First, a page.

Mr. Hannasch added: “Couche-Tard’s management team is grateful for the backing we received from all our stakeholders throughout this process. We want to thank our team members for their hard work during the due diligence and the people at Caltex for their focused effort made to address our questions. We have been impressed by their knowledge and dedication, especially during the challenging period through which we have all been operating. And finally, we want to thank our banking partners for their unwavering commitment, even in the face of increased market volatility due to the spread of COVID-19. We have been in regular discussion with them and they remain prepared to move forward in support of a transaction.”

 

 


Lines help enforce social distancing

Circle K stores introduce critical emergency measures

Couche-Tard LogoAs the COVID-19 pandemic continues to escalate, Alimentation Couche-Tard and its wholly owned subsidiary Circle K, are implementing critical emergency measures for the protection and support of the health and safety of its customers and employees around the globe.

In provinces and territories across Canada, c-stores remain open, serving communities.

New screens at cash.

New screens at cash.

Brian Hannasch, Couche-Tard president and CEO, said in a release: “I know these are stressful, difficult days as we see the effects of this global pandemic on our lives, workplaces, and neighbourhoods. As a company, we are deeply committed to being part of the solution for our customers and our employees. Our team members are working hard to create impactful measures to serve our communities, and I have never been prouder to be the leader of this company.”

Lines help enforce social distancing

Lines help enforce social distancing

With a focus on the health and safety of its employees and customers, strategies include:

  • Enacting stringent cleaning measures several times daily anywhere hands touch from surfaces, screens, pumps, restrooms and more.
  • Increasing safety, hygiene, and packaging around food and beverages
  • Installing clear barriers at cash registers to protect customers and employees from coughs, sneezes or other possible exposure
  • Reinforcing best hygiene practices through digital media and display screens at registers
  • Marking stores for social distancing at the checkout line
  • Putting frequently asked questions and answers on its website concerning how stores are operating during these unprecedented times and what our customers can expect in terms of store closing and sanitizing procedures if an employee is diagnosed with COVID-19.

Screen Shot 2020-03-31 at 9.25.26 AMIn addition, as a thank you, free coffee, tea and polar pop are being offered to first responders and health care workers, as well as to store employees.

Measure designed to help hourly store employees on the frontline of this crisis, include:

  • Emergency Sick Care Plan for hourly employees in North America that includes both a bank of sick pay hours, as well as a pay continuation benefit if someone is either diagnosed with COVID-19 or is placed under a mandatory quarantine.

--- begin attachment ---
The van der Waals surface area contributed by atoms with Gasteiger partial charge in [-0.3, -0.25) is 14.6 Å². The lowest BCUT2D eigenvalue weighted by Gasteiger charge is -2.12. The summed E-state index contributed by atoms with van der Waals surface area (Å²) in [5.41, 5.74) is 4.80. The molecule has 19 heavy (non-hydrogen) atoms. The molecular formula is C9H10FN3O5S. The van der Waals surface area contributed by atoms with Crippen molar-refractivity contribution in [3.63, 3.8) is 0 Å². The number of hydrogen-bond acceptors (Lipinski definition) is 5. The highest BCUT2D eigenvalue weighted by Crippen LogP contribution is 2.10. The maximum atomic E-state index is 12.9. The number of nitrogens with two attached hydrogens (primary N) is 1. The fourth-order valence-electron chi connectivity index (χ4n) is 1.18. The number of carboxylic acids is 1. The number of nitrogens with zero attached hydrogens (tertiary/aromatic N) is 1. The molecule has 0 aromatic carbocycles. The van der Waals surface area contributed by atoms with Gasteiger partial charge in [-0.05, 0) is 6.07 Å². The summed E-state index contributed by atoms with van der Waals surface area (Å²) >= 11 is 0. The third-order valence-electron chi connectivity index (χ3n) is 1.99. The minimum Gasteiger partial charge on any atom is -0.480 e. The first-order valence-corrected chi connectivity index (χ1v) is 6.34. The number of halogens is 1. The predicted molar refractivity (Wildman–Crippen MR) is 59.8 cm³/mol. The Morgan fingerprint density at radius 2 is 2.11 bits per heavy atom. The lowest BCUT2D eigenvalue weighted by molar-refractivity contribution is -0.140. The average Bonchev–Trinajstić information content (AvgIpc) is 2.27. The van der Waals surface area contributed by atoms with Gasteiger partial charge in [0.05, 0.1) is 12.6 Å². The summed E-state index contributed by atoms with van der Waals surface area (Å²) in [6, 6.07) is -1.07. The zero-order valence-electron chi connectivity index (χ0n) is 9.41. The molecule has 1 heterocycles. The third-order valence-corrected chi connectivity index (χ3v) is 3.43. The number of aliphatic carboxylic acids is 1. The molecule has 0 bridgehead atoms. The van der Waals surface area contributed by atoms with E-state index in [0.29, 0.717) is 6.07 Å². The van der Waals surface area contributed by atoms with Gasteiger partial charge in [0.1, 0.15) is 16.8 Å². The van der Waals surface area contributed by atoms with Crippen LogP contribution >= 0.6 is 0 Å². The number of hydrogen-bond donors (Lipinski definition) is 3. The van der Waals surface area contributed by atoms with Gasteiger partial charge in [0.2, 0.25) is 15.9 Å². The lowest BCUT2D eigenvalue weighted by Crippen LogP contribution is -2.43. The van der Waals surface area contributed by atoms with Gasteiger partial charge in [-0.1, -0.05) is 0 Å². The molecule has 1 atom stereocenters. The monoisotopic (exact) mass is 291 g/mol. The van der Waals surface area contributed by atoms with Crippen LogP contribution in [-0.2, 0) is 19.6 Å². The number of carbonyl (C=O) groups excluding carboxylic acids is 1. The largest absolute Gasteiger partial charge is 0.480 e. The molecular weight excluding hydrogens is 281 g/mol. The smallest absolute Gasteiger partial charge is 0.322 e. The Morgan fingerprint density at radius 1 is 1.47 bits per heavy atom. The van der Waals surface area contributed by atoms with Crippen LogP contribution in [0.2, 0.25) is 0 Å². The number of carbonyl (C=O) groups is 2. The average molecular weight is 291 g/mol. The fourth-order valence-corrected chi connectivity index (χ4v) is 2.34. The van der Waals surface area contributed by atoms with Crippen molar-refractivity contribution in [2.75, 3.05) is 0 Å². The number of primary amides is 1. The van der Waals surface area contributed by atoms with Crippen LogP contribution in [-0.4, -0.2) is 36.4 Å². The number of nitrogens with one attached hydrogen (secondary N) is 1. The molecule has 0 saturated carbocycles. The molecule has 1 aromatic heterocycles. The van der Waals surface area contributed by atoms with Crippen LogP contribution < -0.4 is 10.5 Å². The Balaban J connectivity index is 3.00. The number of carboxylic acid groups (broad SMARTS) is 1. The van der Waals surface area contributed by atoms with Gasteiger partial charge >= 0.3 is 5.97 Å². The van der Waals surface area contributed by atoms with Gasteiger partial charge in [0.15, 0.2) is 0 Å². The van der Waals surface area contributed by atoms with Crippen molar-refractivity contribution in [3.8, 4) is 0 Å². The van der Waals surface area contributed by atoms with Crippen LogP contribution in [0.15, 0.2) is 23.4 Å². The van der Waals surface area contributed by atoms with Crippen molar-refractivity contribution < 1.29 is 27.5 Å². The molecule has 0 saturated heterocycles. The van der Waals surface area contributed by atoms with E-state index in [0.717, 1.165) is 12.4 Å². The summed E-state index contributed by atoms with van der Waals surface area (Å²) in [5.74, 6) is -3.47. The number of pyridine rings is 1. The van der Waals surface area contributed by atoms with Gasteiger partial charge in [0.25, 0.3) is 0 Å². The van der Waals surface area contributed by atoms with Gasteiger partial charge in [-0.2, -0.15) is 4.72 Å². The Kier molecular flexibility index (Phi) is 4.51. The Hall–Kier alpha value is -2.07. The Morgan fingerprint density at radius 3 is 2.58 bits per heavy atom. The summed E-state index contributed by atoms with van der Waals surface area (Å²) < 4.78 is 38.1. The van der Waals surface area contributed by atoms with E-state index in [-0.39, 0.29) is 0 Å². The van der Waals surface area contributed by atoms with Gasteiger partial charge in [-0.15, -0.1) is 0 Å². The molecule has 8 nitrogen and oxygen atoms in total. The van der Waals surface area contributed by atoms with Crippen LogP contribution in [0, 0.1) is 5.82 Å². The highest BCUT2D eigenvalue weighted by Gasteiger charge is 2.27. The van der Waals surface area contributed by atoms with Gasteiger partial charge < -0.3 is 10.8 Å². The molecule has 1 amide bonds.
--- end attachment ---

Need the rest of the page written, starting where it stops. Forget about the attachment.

• Emergency Appreciation Pay premium for store employees in North America of an additional $2.50 to base hourly rate of pay for all hours worked.

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Couche-Tard CEO: We’re Still in Pursuit of Caltex Deal

Unknown-1Alimentation Couche-Tard Inc. continues to pursue an agreement to acquire Caltex Australia Ltd.

The Quebec-based company made its first move for Australia’s largest service station operator when it submitted an unsolicited A$32.00-per-share bid for Caltex in October. It followed that with a revised offer for A$34.50 in November after Caltex rejected the first offer as inadequate.

Caltex is a transport fuel supplier with a network of approximately 2,000 company-owned or affiliated sites across Australia.

Caltex’s board of directors also concluded that Couche-Tard’s second proposal undervalued the company and did not represent compelling value for Caltex’s shareholders. However, the board offered to provide Couche-Tard with selected non-public information to allow it to formulate a revised proposal.

As a result, Couche-Tard submitted a new offer to pay a cash price of A$35.25, or U.S. $23.73, per ordinary share. The retailer made the revised proposal on Feb. 12, as previously reported.

Five weeks later, that offer is still on the table.

“While it does not guarantee an agreement will be reached or transaction will be concluded, we are now actively engaged in due diligence to work with Caltex,” Couche-Tard President and CEO Brian Hannasch said during the company’s third-quarter fiscal year 2020 earnings call, held March 18.

“As we said before, Couche-Tard is focused on strategically developing our Asia Pacific presence to drive continued growth in that region in the future,” he added.

Laval-based Couche-Tard has nearly 15,000 sites across 26 countries and regions. Its global brand is Circle K.

Originally posted at Convenience Store News. 


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Hurricanes and floods have prepared Alimentation Couche-Tard for COVID 19: CEO